So, I’m not sure why Labour is risking a free-pass to the other parties for longer than absolutely necessary. You’d have thought that they’d have learned from John Major in 1997, who allowed one of the longest campaigns in history and paid the price accordingly.
Perhaps they think the momentum really is with them but when it comes to elections, Mike’s third rule applies. If you’re defending a lead, keep it short and sweet.
I’ve written before that Labour & LibDem’s are fishing in the same pool. The longer the campaign, the more the exposure the LibDems will get so the better the LibDems will do at the expense of Labour and, all other things being equal, that means that the Conservative lead will increase, even if their share remains constant at 38-40%.
I still think that Labour could have sealed-in some of their recent advances by going early. There’s a saying in politics, ‘Quit whilst you’re ahead’. But now they’re risking it all. The more you’re on the box, the better you do in the polls. And Labour have most to lose from a long campaign.
With equality of media coverage during the campaign, they’re betting the farm on those Q1 figures on St George’s Day being positive. If the figures reflect the shocking start in January, it will derail their ‘don’t risk the recovery’ meme with a fortnight to go. Ouch. And with unease in the currency market, who knows what could happen.
Of course, Labour could maintain the fiction that June 3rd is still on the cards but even I can’t see the generally risk-averse Brown throwing their local councillors to the lions on May 6th, from whom the party will rebuild itself in the event of losing control in the General.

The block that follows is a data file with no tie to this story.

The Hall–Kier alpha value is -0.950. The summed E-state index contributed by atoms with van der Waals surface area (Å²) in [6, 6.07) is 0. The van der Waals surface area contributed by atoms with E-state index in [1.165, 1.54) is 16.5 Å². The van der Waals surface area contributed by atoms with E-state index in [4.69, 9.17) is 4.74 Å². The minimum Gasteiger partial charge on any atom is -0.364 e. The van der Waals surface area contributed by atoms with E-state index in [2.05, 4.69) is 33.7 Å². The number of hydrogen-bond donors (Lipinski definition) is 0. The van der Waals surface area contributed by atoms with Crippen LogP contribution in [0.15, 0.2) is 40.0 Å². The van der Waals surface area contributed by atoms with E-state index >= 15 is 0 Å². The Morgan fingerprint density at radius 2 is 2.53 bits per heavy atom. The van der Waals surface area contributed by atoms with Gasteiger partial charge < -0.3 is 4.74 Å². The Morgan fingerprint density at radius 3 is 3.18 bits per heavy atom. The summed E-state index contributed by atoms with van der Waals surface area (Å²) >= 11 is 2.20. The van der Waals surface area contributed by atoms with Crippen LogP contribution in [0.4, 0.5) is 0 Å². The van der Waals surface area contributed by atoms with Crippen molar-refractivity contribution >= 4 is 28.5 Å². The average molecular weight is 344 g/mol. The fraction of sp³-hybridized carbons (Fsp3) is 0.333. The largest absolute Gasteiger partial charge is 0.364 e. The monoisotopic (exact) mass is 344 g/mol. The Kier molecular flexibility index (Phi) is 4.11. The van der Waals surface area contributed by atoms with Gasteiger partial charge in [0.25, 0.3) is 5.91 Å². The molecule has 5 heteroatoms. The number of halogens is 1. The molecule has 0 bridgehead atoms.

So, whether by his own decision or having been forced to by Darling, going for May 6th Brown is now throwing caution to the wind. But then, Labour’s got nothing to lose. It’s double-or-quits.
But with the benefit of hindsight that tip-off in the Oaklands Hotel in Norwich last July that Labour would have the budget and go straight to the country without the inconvenience of a debate now turns out to have been right all along. I just misinterpreted it datewise. Logic indicated that Brown should go early. But Hey! This is politics. Who says that Logic applies?
But that’s no consolation to those that bet on April 8th. Sorry guys. We can’t win ‘em all. I really thought I'd got it nailed.
Bunnco – Your Man on the Spot
Saturday, 6 March 2010
Firstly, especially for tim: A version of the calculator with the ability to adjust the unwind by region.
Secondly, as promised to Chris A, links to the simple additive UNS spreadsheets for the past few elections:
The electoral constituency results required for the calculators were taken from the data kindly made available by Martin Baxter at his Electoral Calculus site